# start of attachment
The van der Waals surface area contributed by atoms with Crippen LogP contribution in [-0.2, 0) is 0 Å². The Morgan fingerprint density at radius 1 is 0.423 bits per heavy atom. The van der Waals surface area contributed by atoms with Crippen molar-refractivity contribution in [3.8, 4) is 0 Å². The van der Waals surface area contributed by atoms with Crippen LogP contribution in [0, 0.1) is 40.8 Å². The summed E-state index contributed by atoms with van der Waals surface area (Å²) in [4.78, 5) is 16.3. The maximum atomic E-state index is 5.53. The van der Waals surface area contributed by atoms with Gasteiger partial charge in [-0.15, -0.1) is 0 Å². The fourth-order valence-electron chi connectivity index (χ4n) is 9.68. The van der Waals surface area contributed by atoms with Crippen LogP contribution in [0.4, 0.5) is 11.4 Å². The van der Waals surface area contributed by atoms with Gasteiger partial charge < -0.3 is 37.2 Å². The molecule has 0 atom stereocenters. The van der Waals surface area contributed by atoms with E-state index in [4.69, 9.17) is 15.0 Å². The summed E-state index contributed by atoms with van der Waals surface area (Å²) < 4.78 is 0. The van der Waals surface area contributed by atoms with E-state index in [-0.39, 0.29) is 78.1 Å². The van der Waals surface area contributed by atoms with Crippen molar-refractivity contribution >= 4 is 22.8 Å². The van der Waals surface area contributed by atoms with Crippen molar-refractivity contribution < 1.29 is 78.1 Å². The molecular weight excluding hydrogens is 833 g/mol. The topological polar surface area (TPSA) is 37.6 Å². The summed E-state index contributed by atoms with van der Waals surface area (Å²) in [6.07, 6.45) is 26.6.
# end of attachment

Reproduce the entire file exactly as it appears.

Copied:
The van der Waals surface area contributed by atoms with Crippen LogP contribution in [-0.2, 0) is 0 Å². The Morgan fingerprint density at radius 1 is 0.423 bits per heavy atom. The van der Waals surface area contributed by atoms with Crippen molar-refractivity contribution in [3.8, 4) is 0 Å². The van der Waals surface area contributed by atoms with Crippen LogP contribution in [0, 0.1) is 40.8 Å². The summed E-state index contributed by atoms with van der Waals surface area (Å²) in [4.78, 5) is 16.3. The maximum atomic E-state index is 5.53. The van der Waals surface area contributed by atoms with Gasteiger partial charge in [-0.15, -0.1) is 0 Å². The fourth-order valence-electron chi connectivity index (χ4n) is 9.68. The van der Waals surface area contributed by atoms with Crippen LogP contribution in [0.4, 0.5) is 11.4 Å². The van der Waals surface area contributed by atoms with Gasteiger partial charge < -0.3 is 37.2 Å². The molecule has 0 atom stereocenters. The van der Waals surface area contributed by atoms with E-state index in [4.69, 9.17) is 15.0 Å². The summed E-state index contributed by atoms with van der Waals surface area (Å²) < 4.78 is 0. The van der Waals surface area contributed by atoms with E-state index in [-0.39, 0.29) is 78.1 Å². The van der Waals surface area contributed by atoms with Crippen molar-refractivity contribution >= 4 is 22.8 Å². The van der Waals surface area contributed by atoms with Crippen molar-refractivity contribution < 1.29 is 78.1 Å². The molecular weight excluding hydrogens is 833 g/mol. The topological polar surface area (TPSA) is 37.6 Å². The summed E-state index contributed by atoms with van der Waals surface area (Å²) in [6.07, 6.45) is 26.6.